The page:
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Clive Staples "Jack" Lewis (29 November 1898 – 22 November 1963), commonly referred to as C. S. Lewis, was an Irish writer and scholar. Lewis is known for his work on medieval literature, Christian apologetics, literary criticism, and fiction. He is best known today for his series The Chronicles of Narnia.
Lewis was a close friend of J. R. R. Tolkien, the author of The Lord of the Rings. Both authors were leading figures in the English faculty at Oxford University and in the informal Oxford literary group known as the "Inklings". According to his memoir Surprised by Joy, Lewis had been baptised in the Church of Ireland at birth, but fell away from his faith during his adolescence. Owing to the influence of Tolkien and other friends, at about the age of 30, Lewis re-converted to Christianity, becoming "a very ordinary layman of the Church of England" (Lewis 1952, p. 6). His conversion had a profound effect on his work, and his wartime radio broadcasts on the subject of Christianity brought him wide acclaim. Later in his life he married the American writer Joy Gresham, who died of bone cancer four years later at the age of 45.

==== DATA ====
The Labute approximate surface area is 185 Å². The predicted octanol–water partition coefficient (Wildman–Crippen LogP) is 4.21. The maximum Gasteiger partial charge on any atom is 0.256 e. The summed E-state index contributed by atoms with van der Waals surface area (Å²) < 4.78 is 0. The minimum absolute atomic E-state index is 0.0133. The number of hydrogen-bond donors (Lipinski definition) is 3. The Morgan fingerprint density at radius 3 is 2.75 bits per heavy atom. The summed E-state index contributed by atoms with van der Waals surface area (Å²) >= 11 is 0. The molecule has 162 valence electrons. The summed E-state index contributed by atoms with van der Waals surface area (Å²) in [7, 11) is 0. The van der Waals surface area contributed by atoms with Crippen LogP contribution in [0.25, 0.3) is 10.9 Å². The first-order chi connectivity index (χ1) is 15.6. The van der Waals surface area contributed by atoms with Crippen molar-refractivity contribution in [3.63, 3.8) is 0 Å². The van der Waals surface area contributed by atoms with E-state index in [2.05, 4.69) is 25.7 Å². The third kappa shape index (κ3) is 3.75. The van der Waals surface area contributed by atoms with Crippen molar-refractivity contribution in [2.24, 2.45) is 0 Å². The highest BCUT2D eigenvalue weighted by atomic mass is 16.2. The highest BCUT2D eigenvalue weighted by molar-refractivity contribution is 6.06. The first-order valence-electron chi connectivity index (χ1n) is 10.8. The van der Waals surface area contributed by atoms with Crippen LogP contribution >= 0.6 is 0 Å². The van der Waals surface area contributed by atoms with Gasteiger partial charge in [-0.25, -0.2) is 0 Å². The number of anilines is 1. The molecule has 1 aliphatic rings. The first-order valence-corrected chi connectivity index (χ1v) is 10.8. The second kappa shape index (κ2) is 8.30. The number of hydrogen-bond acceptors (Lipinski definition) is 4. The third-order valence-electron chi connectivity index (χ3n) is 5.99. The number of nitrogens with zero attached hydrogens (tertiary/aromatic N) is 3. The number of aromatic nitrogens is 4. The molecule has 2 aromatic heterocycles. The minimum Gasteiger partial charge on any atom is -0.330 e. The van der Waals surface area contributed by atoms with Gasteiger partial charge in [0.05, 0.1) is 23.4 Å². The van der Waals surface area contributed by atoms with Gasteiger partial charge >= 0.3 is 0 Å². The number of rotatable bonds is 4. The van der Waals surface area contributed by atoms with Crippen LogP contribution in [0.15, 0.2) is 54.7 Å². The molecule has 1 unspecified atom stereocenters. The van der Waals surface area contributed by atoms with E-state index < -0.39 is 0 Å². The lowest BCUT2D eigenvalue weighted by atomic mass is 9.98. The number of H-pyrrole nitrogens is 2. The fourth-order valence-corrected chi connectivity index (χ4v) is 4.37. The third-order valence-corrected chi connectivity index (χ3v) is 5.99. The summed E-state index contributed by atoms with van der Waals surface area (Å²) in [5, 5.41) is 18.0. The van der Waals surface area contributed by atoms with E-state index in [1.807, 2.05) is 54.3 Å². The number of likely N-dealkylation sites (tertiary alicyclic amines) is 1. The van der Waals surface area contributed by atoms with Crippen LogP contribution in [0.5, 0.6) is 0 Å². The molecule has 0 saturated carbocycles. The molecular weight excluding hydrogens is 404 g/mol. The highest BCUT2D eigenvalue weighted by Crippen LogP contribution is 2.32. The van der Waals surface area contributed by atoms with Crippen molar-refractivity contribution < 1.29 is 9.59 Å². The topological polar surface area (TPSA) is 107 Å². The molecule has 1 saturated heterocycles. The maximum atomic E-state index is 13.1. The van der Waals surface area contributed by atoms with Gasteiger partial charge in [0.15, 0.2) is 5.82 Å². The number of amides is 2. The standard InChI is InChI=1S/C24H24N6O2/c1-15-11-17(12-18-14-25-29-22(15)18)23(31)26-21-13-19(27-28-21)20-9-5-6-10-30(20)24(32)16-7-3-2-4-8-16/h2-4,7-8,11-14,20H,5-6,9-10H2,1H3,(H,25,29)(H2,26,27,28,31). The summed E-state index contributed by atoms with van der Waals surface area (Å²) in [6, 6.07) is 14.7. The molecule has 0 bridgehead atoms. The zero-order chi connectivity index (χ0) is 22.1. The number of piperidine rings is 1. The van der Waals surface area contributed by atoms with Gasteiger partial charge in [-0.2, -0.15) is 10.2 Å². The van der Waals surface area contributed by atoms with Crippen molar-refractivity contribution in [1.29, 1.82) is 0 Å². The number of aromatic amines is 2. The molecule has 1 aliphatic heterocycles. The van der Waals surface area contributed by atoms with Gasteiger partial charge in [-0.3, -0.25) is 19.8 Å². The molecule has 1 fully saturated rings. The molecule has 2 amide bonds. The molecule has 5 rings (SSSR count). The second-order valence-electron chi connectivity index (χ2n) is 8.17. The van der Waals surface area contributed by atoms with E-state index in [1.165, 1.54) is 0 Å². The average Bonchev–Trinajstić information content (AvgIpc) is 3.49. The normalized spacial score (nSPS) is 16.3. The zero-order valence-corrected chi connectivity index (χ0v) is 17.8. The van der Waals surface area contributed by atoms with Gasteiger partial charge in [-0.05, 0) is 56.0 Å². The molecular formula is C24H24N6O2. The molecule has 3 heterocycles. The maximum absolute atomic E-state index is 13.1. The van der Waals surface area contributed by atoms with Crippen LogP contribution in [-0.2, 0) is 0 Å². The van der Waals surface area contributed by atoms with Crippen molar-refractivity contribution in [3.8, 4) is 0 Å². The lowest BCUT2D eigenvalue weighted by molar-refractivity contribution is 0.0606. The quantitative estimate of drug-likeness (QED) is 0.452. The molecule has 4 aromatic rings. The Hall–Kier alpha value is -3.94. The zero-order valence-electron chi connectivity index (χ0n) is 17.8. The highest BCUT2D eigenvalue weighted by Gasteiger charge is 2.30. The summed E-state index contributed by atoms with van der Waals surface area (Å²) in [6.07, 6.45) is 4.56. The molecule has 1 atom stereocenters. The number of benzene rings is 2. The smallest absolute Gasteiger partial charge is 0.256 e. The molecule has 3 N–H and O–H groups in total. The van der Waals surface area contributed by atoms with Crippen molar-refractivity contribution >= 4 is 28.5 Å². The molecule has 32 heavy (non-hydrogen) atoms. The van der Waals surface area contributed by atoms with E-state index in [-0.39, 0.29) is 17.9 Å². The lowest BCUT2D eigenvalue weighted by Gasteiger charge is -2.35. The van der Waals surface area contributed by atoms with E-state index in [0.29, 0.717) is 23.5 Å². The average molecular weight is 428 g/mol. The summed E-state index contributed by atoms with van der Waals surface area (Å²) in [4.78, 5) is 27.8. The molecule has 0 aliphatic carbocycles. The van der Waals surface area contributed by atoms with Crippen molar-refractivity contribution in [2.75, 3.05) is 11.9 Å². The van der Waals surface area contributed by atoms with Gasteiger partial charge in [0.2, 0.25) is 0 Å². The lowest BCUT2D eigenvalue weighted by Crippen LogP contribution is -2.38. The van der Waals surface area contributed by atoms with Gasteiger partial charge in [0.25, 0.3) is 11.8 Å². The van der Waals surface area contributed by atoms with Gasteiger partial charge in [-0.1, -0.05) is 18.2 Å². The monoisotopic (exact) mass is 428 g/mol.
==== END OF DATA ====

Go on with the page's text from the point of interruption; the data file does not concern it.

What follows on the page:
Lewis's works have been translated into more than 30 languages and have sold more than a million copies per year. The books that comprise The Chronicles of Narnia have sold more than 100 million copies. Many stage and screen adaptations of Lewis's works have also been produced, among them the 1988 TV serial and the 2005 film adaptation of The Lion, the Witch and the Wardrobe and in 2008, Prince Caspian.